AS(X) submarine tenders & Command Ships
Naval News: Do you have any plans to use the AS(X) new sub tenders hulls as new Command Ships?
CAPT Brad Busch: “N95 does not. But I will tell you that all of these ship choices are being looked [at], the hulls, different designs [to convert to different missions] for the best capability at the lowest cost.”
Naval Strike Missile
Naval News and Media: Any update on the idea of installing Naval Strike Missile launchers on the L-Class Gator Amphibs or adding VLS cells to the large-deck Amphibious ships?
CAPT Brad Busch: “We had to write a report to Congress on it. Just the Return on Investment, the cost to install it [Mark 41 VLS], we think that the money can be spent on higher priorities.” The captain said that Naval Strike Missiles is a cheaper solution than Mark 41 VLS and the U.S. Navy is looking at the requirement and will push on from there.
Naval News Comments: The U.S. Marine Corps’ NMESIS 4×4 JLTV unmanned tactical truck with two stealthy Naval Strike Missiles (NSM) fired from the helicopter Flight Deck may be a viable and cheaper alternative, or the U.S. Navy can install deck-mounted NSM box launchers just like on the Littoral Combat Ships (LCS). As Captain Busch stated, the U.S. Navy is still studying the Requirement.
LSM: The new name for LAW
Media: The U.S. Marines and the LSM is a new concept. How will the U.S. Navy man, train, and operate the LSM [Landing Ship Medium] on deployments?”
CAPT Brad Busch: “It’s going to be a Navy ship. It’s going to have a Navy crew on it and they’re going to work with the Marines as a Stand-in Force.” (There will be Navy sailors driving it with Marines on board and they will operate together as a team just like the ARG/MEU [Amphibious Ready Group/Marine Expeditionary Unit]). “The big thing is that it’s shore-to-shore unit of action and they’re going to be right there and they’re going to stay in the theater and operate as one.”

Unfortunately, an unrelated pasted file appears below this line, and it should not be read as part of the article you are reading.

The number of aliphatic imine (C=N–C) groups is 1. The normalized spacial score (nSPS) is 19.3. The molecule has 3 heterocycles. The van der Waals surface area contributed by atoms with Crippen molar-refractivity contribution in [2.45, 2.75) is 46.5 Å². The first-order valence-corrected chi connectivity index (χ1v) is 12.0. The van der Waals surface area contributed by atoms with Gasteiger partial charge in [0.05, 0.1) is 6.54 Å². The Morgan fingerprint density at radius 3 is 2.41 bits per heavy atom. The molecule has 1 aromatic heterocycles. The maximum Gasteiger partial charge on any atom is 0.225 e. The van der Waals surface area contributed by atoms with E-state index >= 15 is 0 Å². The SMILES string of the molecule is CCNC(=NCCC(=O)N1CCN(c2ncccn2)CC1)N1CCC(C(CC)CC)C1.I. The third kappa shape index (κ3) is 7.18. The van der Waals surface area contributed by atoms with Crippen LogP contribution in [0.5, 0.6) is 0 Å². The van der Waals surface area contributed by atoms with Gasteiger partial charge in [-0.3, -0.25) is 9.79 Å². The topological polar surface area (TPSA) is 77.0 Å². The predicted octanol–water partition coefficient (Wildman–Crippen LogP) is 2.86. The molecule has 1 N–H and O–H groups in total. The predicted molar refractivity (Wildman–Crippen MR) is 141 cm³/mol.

Naval News Comments: Upon hearing about the Landing Ship Medium (LSM) name, Naval News reached out to the U.S. Navy’s Chief of Information Office (CHINFO) for clarification on the LAW vs. the LSM because Captain Busch seemed to imply that they are the same ships. CHINFO replied with the following statement taken from a Media Roundtable.
“Not going to say what’s factored into cost of [the] LAW because there are negotiations that probably have to be done at this point. There are 25 LAWs inside the shipbuilding plan…and really it’s the LAW program. Landing Ship Medium [LSM] is probably what we’re going to call the [LAW] ships.”
VADM Scott D. Conn, OPNAV N9
Media: What pay grade will command a LSM and where do you see them Homeported?
CAPT Brad Busch: “That is a FERS [Federal Employee Retirement System] and Fleet question. We’re aiming at O-4 command [Lieutenant Commander] and we’re looking at Forward Deployed, and the Homeports are still being discussed. The Fleet Command and Operational Command will be decided by Fleet. It’s going to be a Navy command teamed very closely with the Marine.” Captain Busch answered another Media question that there are no current plans to make the LAW/LSM, LPD, and LHA amphibious ships hybrid U.S. Navy and Civilian Mariner crews like on the Expeditionary Sea Base (ESB) and Command Ships (LCC)—Amphibs will all be crewed by U.S. Navy sailors.
Naval News: Would you increase the speed of the LAWs to keep up with the L-Class Amphibs to 20 KTS? Any status on LAW weaponry?
CAPT Brad Busch: “The LAWs are for the LSMs and the LAWs aren’t designed to operate as part of the ARG. We looked at speed as one of the characteristics.” Captain Busch said that cost skyrockets with adding more speed (requiring more powerful engines and transmissions) and the speed of the LAWs will be designed for shore-to-shore maneuver. Captain Busch did not provide any comments on LAW weaponry.
Media: How are the baseline requirements for the LAW different from the old LSTs [Landing Ship Tanks]?
CAPT Brad Busch: “They’re probably pretty similar. Personally, I haven’t done a line-by-line on them, but I will say the ability to move shore-to-shore; the ability to carry Marines and smaller units of action, very similar to using the LSM. As you know, [the] LSM was a World War 2 craft, copying, going back to our roots and using the LSM again as a Navy conventional [landing] ship.”